American Airlines flight attendants have a new deal, but old scars from years of bitter contract negotiations remain obvious.
"It's important to remember who caused this horrible situation: Once again, our current management team," said Association of Professional Flight Attendants Vice President Marcus Gluth.
With 60 percent of members voting in favor of the contract proposal, the union approved terms that include:
a buyout for flight attendants who are close to retirement
guaranteed raises for the next five years
a 3 percent stake in the new American Airlines
It’s a far better offer than what the airline laid out more than six months ago when it started the "1113" bankruptcy process for negotiating with its unions.
Gluth likened the vote to choosing between shooting the union in the head or the foot. It is holding out hope for a merger with US Airways.
"We firmly believe the only way for American to grow and compete and perhaps even survive is through a merger that puts [US Airways CEO] Doug Parker and his team in charge," said APFA President Laura Glading, adding that she had "zero confidence" in American’s current management team.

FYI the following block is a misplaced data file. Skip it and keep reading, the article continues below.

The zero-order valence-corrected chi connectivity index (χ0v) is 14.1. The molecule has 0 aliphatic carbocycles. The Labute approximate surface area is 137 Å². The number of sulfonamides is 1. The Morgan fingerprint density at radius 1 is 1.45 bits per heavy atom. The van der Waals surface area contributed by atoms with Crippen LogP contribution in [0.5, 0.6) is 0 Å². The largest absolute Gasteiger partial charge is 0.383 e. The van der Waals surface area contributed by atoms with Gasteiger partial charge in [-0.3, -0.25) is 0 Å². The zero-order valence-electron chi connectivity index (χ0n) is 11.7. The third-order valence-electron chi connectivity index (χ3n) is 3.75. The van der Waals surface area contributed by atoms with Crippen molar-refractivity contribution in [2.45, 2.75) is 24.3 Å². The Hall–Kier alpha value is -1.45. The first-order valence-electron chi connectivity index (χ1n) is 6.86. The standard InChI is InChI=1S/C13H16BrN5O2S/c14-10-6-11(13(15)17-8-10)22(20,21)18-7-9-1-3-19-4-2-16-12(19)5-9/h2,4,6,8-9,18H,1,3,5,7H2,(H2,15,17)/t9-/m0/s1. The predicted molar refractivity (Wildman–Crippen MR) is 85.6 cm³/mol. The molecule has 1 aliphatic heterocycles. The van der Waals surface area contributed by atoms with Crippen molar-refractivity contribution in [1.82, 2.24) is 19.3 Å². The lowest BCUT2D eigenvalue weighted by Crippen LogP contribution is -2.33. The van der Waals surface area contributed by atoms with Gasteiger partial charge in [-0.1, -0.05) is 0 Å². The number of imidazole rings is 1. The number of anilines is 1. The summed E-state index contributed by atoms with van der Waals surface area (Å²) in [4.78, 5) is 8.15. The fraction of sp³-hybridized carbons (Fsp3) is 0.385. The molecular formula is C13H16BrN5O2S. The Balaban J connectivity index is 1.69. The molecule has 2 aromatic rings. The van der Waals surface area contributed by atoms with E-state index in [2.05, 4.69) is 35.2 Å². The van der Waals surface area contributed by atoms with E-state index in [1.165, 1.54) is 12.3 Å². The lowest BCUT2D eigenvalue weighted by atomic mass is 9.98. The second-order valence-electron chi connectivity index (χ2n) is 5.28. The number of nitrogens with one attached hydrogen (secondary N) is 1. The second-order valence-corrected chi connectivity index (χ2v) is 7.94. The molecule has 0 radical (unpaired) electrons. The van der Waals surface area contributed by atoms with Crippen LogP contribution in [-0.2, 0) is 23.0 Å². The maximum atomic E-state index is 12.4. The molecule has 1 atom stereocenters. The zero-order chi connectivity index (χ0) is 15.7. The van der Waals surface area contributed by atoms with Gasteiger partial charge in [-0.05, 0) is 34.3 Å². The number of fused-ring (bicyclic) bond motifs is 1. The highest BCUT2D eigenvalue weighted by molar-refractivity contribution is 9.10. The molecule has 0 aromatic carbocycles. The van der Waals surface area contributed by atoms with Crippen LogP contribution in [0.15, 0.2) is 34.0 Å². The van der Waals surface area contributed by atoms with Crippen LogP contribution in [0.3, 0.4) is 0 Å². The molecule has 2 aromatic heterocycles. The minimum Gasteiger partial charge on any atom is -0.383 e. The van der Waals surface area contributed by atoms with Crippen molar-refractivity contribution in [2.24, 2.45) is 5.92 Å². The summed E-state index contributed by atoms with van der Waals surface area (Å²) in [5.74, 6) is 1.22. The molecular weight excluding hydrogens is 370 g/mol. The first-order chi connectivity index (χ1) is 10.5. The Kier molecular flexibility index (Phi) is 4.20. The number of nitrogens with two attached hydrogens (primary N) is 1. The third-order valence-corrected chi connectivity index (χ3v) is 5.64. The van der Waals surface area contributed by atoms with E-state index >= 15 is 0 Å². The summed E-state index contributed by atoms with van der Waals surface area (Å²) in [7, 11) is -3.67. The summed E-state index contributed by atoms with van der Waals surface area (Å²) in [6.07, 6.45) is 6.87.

American says it knows the vote was difficult, but called the nearly $200 million in labor savings an important step.
With six transport worker groups already in agreement with the airline, the lone holdout is the Allied Pilots Association. The APA faces the real possibility that a bankruptcy judge will throw out pilot contracts and let American put its own rules in place.
Still, the airline knows it needs a new labor deal to make the reorganized company appealing to investors and creditors.
"With the pilots, we'll move forward with the court supervised 1113 process,” said Bruce Hicks, an American Airlines spokesman. “We'll resume negotiations at some point to reach a consensual agreement down the road. We need that, and we want that with every group."
It's unlikely the pilots will negotiate new terms before the judge rules on September 4.
The flight attendants said they finally realized that dealing with a company in bankruptcy, this is as good as terms will get.
The new agreement includes a "me, too" provision. If the APA negotiates better terms that flight attendants and transport workers received, those unions will also get the benefits of the better terms.